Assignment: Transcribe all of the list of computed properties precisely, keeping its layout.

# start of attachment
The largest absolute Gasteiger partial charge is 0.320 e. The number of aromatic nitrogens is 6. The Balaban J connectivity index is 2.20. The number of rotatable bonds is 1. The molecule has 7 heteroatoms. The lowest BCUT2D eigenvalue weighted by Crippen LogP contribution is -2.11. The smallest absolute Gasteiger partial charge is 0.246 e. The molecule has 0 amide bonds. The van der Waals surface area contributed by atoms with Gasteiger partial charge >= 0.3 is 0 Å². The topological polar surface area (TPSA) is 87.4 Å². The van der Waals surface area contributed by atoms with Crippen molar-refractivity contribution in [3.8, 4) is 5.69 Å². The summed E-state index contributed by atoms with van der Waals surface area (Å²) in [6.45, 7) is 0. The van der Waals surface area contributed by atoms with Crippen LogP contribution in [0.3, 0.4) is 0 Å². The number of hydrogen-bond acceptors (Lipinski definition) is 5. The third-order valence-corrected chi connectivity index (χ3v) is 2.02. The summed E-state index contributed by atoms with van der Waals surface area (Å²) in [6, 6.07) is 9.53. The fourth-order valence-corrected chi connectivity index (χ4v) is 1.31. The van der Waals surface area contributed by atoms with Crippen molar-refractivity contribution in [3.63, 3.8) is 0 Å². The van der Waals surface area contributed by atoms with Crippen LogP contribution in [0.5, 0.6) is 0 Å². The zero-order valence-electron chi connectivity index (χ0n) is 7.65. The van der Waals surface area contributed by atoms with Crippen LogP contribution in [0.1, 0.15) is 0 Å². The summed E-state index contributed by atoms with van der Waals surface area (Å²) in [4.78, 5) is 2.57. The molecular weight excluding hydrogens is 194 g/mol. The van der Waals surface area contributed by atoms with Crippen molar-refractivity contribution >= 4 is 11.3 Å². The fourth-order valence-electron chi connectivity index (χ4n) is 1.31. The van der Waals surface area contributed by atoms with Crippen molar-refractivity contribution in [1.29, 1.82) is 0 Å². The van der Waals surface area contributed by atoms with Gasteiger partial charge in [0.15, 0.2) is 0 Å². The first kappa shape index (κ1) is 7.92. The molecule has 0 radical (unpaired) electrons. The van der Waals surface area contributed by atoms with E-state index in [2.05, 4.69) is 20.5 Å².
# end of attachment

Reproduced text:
The largest absolute Gasteiger partial charge is 0.320 e. The number of aromatic nitrogens is 6. The Balaban J connectivity index is 2.20. The number of rotatable bonds is 1. The molecule has 7 heteroatoms. The lowest BCUT2D eigenvalue weighted by Crippen LogP contribution is -2.11. The smallest absolute Gasteiger partial charge is 0.246 e. The molecule has 0 amide bonds. The van der Waals surface area contributed by atoms with Gasteiger partial charge >= 0.3 is 0 Å². The topological polar surface area (TPSA) is 87.4 Å². The van der Waals surface area contributed by atoms with Crippen molar-refractivity contribution in [3.8, 4) is 5.69 Å². The summed E-state index contributed by atoms with van der Waals surface area (Å²) in [6.45, 7) is 0. The van der Waals surface area contributed by atoms with Crippen LogP contribution in [0.3, 0.4) is 0 Å². The number of hydrogen-bond acceptors (Lipinski definition) is 5. The third-order valence-corrected chi connectivity index (χ3v) is 2.02. The summed E-state index contributed by atoms with van der Waals surface area (Å²) in [6, 6.07) is 9.53. The fourth-order valence-corrected chi connectivity index (χ4v) is 1.31. The van der Waals surface area contributed by atoms with Crippen molar-refractivity contribution in [3.63, 3.8) is 0 Å². The van der Waals surface area contributed by atoms with Crippen LogP contribution in [0.5, 0.6) is 0 Å². The zero-order valence-electron chi connectivity index (χ0n) is 7.65. The van der Waals surface area contributed by atoms with Crippen LogP contribution in [0.1, 0.15) is 0 Å². The summed E-state index contributed by atoms with van der Waals surface area (Å²) in [4.78, 5) is 2.57. The molecular weight excluding hydrogens is 194 g/mol. The van der Waals surface area contributed by atoms with Crippen molar-refractivity contribution >= 4 is 11.3 Å². The fourth-order valence-electron chi connectivity index (χ4n) is 1.31. The van der Waals surface area contributed by atoms with Crippen molar-refractivity contribution in [1.29, 1.82) is 0 Å². The van der Waals surface area contributed by atoms with Gasteiger partial charge in [0.15, 0.2) is 0 Å². The first kappa shape index (κ1) is 7.92. The molecule has 0 radical (unpaired) electrons. The van der Waals surface area contributed by atoms with E-state index in [2.05, 4.69) is 20.5 Å².